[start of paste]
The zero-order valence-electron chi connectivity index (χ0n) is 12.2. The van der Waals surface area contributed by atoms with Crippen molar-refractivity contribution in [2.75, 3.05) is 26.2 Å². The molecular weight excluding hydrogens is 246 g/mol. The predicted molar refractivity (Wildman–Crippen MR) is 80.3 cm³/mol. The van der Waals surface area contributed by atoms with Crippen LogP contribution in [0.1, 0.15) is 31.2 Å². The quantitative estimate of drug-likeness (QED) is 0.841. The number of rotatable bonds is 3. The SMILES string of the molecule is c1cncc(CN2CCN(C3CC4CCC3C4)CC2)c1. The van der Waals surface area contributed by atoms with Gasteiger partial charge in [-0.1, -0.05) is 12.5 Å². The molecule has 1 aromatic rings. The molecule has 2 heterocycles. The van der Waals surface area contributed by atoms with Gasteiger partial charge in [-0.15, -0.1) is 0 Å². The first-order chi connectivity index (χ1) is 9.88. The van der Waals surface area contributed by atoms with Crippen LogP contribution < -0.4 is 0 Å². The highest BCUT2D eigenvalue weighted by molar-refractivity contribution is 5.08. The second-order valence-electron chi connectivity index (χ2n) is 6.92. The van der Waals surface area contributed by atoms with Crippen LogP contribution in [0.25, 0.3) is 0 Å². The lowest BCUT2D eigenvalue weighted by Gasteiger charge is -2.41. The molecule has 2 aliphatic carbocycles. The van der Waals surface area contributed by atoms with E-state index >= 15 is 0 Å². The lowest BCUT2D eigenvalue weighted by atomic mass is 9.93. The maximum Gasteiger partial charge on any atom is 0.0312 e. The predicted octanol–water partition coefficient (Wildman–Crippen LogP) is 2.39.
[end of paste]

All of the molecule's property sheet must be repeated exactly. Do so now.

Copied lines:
The zero-order valence-electron chi connectivity index (χ0n) is 12.2. The van der Waals surface area contributed by atoms with Crippen molar-refractivity contribution in [2.75, 3.05) is 26.2 Å². The molecular weight excluding hydrogens is 246 g/mol. The predicted molar refractivity (Wildman–Crippen MR) is 80.3 cm³/mol. The van der Waals surface area contributed by atoms with Crippen LogP contribution in [0.1, 0.15) is 31.2 Å². The quantitative estimate of drug-likeness (QED) is 0.841. The number of rotatable bonds is 3. The SMILES string of the molecule is c1cncc(CN2CCN(C3CC4CCC3C4)CC2)c1. The van der Waals surface area contributed by atoms with Gasteiger partial charge in [-0.1, -0.05) is 12.5 Å². The molecule has 1 aromatic rings. The molecule has 2 heterocycles. The van der Waals surface area contributed by atoms with Gasteiger partial charge in [-0.15, -0.1) is 0 Å². The first-order chi connectivity index (χ1) is 9.88. The van der Waals surface area contributed by atoms with Crippen LogP contribution < -0.4 is 0 Å². The highest BCUT2D eigenvalue weighted by molar-refractivity contribution is 5.08. The second-order valence-electron chi connectivity index (χ2n) is 6.92. The van der Waals surface area contributed by atoms with Crippen LogP contribution in [0.25, 0.3) is 0 Å². The lowest BCUT2D eigenvalue weighted by Gasteiger charge is -2.41. The molecule has 2 aliphatic carbocycles. The van der Waals surface area contributed by atoms with E-state index >= 15 is 0 Å². The lowest BCUT2D eigenvalue weighted by atomic mass is 9.93. The maximum Gasteiger partial charge on any atom is 0.0312 e. The predicted octanol–water partition coefficient (Wildman–Crippen LogP) is 2.39.